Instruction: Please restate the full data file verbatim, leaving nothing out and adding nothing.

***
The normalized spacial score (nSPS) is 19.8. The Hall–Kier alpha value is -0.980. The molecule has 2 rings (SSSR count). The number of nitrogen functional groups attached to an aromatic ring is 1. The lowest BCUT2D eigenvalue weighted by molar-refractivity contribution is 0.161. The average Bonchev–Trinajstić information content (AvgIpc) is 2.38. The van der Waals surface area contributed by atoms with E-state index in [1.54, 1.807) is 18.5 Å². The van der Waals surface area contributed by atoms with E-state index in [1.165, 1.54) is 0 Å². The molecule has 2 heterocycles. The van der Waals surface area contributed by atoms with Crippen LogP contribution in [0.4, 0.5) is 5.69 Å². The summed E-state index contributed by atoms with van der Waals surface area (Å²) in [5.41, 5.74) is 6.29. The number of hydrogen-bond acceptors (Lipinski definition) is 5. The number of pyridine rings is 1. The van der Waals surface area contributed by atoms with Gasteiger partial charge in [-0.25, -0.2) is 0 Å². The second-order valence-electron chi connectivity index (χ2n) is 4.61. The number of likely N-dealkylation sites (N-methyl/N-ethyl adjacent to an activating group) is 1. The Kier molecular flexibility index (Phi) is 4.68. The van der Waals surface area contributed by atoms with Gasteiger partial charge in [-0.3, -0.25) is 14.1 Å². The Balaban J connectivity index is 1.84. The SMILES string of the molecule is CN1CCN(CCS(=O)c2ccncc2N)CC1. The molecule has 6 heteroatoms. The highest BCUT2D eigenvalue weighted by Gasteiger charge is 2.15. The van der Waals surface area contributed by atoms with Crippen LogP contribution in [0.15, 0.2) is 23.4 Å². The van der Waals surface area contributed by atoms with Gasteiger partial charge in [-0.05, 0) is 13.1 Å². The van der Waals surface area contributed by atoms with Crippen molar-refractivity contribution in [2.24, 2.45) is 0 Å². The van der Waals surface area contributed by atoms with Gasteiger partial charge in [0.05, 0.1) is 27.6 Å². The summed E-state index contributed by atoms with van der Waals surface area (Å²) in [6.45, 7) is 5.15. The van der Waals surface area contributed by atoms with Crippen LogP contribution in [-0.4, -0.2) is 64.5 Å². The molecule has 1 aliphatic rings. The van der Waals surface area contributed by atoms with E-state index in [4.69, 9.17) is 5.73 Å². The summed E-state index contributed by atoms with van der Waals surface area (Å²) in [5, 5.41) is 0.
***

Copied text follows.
The normalized spacial score (nSPS) is 19.8. The Hall–Kier alpha value is -0.980. The molecule has 2 rings (SSSR count). The number of nitrogen functional groups attached to an aromatic ring is 1. The lowest BCUT2D eigenvalue weighted by molar-refractivity contribution is 0.161. The average Bonchev–Trinajstić information content (AvgIpc) is 2.38. The van der Waals surface area contributed by atoms with E-state index in [1.54, 1.807) is 18.5 Å². The van der Waals surface area contributed by atoms with E-state index in [1.165, 1.54) is 0 Å². The molecule has 2 heterocycles. The van der Waals surface area contributed by atoms with Crippen LogP contribution in [0.4, 0.5) is 5.69 Å². The summed E-state index contributed by atoms with van der Waals surface area (Å²) in [5.41, 5.74) is 6.29. The number of hydrogen-bond acceptors (Lipinski definition) is 5. The number of pyridine rings is 1. The van der Waals surface area contributed by atoms with Gasteiger partial charge in [-0.25, -0.2) is 0 Å². The second-order valence-electron chi connectivity index (χ2n) is 4.61. The number of likely N-dealkylation sites (N-methyl/N-ethyl adjacent to an activating group) is 1. The Kier molecular flexibility index (Phi) is 4.68. The van der Waals surface area contributed by atoms with Gasteiger partial charge in [-0.3, -0.25) is 14.1 Å². The Balaban J connectivity index is 1.84. The SMILES string of the molecule is CN1CCN(CCS(=O)c2ccncc2N)CC1. The molecule has 6 heteroatoms. The highest BCUT2D eigenvalue weighted by Gasteiger charge is 2.15. The van der Waals surface area contributed by atoms with Crippen LogP contribution in [0.15, 0.2) is 23.4 Å². The van der Waals surface area contributed by atoms with Gasteiger partial charge in [-0.05, 0) is 13.1 Å². The van der Waals surface area contributed by atoms with Crippen molar-refractivity contribution in [2.24, 2.45) is 0 Å². The van der Waals surface area contributed by atoms with Gasteiger partial charge in [0.05, 0.1) is 27.6 Å². The summed E-state index contributed by atoms with van der Waals surface area (Å²) in [6.45, 7) is 5.15. The van der Waals surface area contributed by atoms with Crippen LogP contribution in [-0.4, -0.2) is 64.5 Å². The molecule has 1 aliphatic rings. The van der Waals surface area contributed by atoms with E-state index in [4.69, 9.17) is 5.73 Å². The summed E-state index contributed by atoms with van der Waals surface area (Å²) in [5, 5.41) is 0.